I did a Google image search for 'fluff and fold' and I got this as one of the first results. Now I REALLY don't trust these places with my laundry.
I restrict my wardrobe to jeans and Mossimo T-shirts for a couple of reasons. The first reason, as many of my female friends have politely reminded me over the years, is that my fashion sense is terrible. Reducing my wardrobe to one type of pants and varying colors of the same T-shirt means that I don’t have to start my day off with a bunch of nerve wracking decisions about which colors match with which.
For the record, President Obama reportedly does the same thing, limiting himself to only blue or black suits, so he can preserve his decision making capacity for the rest of the day. Admittedly, his decisions are usually matters of diplomacy and national security while mine are simply how much blood splatter I can sneak into a trailer in spite of ESRB regulations, but it’s as good an excuse as any to wear basically the same thing every day.
The other reason I keep my wardrobe simple is because even after living on my own for six years, what I don’t know about laundry could fill a warehouse. I know that you’re supposed to put detergent in before the clothes and I know that you’re supposed to separate whites from colors* (which I usually don’t do, because it’s more work), and that’s about it.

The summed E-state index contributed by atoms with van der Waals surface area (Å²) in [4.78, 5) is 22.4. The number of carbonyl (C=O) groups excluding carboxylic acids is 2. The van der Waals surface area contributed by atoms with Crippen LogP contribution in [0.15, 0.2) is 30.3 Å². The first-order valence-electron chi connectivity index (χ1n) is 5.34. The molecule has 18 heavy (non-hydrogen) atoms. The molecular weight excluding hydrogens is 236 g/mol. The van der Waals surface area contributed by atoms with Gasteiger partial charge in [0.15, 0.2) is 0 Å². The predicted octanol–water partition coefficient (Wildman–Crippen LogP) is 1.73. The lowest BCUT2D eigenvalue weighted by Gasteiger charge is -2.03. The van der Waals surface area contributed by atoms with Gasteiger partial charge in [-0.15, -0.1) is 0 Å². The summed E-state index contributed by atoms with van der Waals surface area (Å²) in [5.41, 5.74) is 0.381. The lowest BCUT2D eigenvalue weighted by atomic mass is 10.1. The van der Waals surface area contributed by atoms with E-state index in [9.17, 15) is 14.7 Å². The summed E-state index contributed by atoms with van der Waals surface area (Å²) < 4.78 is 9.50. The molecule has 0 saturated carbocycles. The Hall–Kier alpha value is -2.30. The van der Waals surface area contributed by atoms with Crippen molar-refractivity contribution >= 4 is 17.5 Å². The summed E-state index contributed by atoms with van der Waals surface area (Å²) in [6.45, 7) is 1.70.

*Taken out of context, “I know that you’re supposed to separate whites from colors” is one of those lines that could really make me look bad. Fortunately I’ve written plenty of things that make me look bad in context, so hopefully none of my enemies dig this deep.
The merits of cold water versus hot water? No idea. Bleach? I’m not sure where in the process it gets used, although I have heard that it’s a bad idea to drink the stuff. Ironing? I know of it. I remember staying home sick as a child and watching Due South with Mom while she ironed clothes. More recently, I remember seeing friends my own age iron clothes and immediately revising my opinion of them.
Hold up. This motherfucker knows how to iron his shit? Clearly I have underestimated him.
The two rickety washers and driers in the basement of my apartment complex only have a couple of different settings, but even those confuse me. The washer, for example, has a WARM water setting, and since that seems to give you the best of both the COLD and HOT settings for the same price, I can’t see why anybody would use anything else. The drier has a NO HEAT option, which I imagine is there if you like your clothes damp and cold but still want to know that they’ve been bounced around for an hour.
Mossimo T-shirts, jeans, and the sheets on my bed can all be washed using my limited breadth of laundry knowledge and come out of the drier with no ill effects. I know that my more delicate wardrobe options – dress shirts, pants with creases in them, my one nice sweater – require different, more intricate treatment that I will no doubt screw up, so I just don’t wear them. I guess I’d prefer to have nice clothes in my closet and not wear them instead of having no nice clothes because I ruined them with my ham-fisted attempts at washing. Either way I’m not dressing nicely, but at least my way I still have nice clothes if I need them.